FAIRMONT - Scott Honour describes himself not as a politician but as a businessman who spent his career buying companies and transforming them into successful enterprises. He wants to do the same for the state of Minnesota.
More than a year ago, Honour became the first Republican to announce his candidacy for governor. He eschewed the scramble to win the party's endorsement, focusing instead on assembling a campaign team and fundraising.
"I want to give back, and this needs doing," he said. "I see our state going the wrong way. I see the state really harming itself.
"We're past the trough of the Great Recession, but I think our state is underachieving its potential."
He cites overregulation as one of the culprits slowing economic growth.
"Government is trying to guide industry," he said. "Government should just stay out of the way."
He says regulatory burdens should be reduced, making the state more attractive to business and industry, and ultimately creating more jobs.
"Minnesota is the last in [business] startups," he said. "The No. 1 issue is regulations. Taxes are an issue too."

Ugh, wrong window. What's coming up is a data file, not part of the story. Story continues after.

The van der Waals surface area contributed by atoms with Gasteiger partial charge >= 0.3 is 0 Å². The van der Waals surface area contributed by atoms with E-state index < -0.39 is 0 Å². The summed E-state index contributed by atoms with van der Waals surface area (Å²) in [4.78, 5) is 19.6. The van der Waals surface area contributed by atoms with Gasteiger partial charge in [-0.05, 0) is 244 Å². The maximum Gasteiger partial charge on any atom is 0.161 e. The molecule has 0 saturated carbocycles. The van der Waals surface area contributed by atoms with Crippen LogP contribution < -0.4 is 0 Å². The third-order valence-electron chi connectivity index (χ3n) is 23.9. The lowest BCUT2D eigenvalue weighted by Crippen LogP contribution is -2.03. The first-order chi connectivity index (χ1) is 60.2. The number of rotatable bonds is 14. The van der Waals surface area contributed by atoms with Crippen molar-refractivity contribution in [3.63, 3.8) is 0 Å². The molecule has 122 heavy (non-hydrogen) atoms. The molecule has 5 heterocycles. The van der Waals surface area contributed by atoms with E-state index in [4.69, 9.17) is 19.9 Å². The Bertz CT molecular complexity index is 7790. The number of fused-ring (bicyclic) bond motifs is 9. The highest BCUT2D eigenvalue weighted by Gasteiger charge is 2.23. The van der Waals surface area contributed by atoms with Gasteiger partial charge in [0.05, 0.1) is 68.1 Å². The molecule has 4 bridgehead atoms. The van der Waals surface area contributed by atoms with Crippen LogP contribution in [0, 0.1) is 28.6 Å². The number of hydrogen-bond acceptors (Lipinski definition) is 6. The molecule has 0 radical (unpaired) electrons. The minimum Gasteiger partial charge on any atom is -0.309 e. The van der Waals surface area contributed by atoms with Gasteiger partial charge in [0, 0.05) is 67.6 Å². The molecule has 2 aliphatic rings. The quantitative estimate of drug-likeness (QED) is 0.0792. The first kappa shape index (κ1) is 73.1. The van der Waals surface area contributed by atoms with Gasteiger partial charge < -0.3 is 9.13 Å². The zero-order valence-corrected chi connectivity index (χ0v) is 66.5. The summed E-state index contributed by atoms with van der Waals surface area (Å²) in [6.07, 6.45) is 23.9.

He uses Fargo-Moorhead as an example.
"We're losing a competitive battle. Since 1980, Fargo has outgrown Moorhead seven to one," he said.
"We need to create a competitive advantage. Agriculture is a place we can have a competitive advantage. We don't want to put Minnesota farmers at a disadvantage to farmers in Iowa or South Dakota."
Making government more efficient is another of Honour's goals. He would like Minnesota to become more like Indiana, where leaders "cut the scale of government every year for 10 years."
"It's doable. I'm willing to make changes, and I don't view sacred cows as being sacrosanct," he said.
He also believes changes must happen in education.
"We have some of the worst graduation rates for minorities in the country," he said. "Politicians, as a whole, think the answer is to spend more money."
Honour argues teacher pay should be based on performance, not longevity. And he says Gov. Mark Dayton has bowed to the teachers unions on this matter.
Honour isn't concerned about not having his party endorsement and looks forward to the Aug. 12 primary with confidence.
"Voters really like the idea of somebody coming from the private sector," he said.
He will face Jeff Johnson, the party-endorsed candidate; Kurt Zellers, former Speaker of the House; and Marty Seifert, former House minority leader.
Honour lives in Orono, a few miles from where he grew up in Mound, with his wife Jamie, their two sons and one daughter.
He attended Pepperdine University, followed by graduate studies at the Wharton School of Business.
"Over the last decade, I've raised $4 billion in equity. I've had a lot of success. I'm used to hard work. That gets me energized," he said.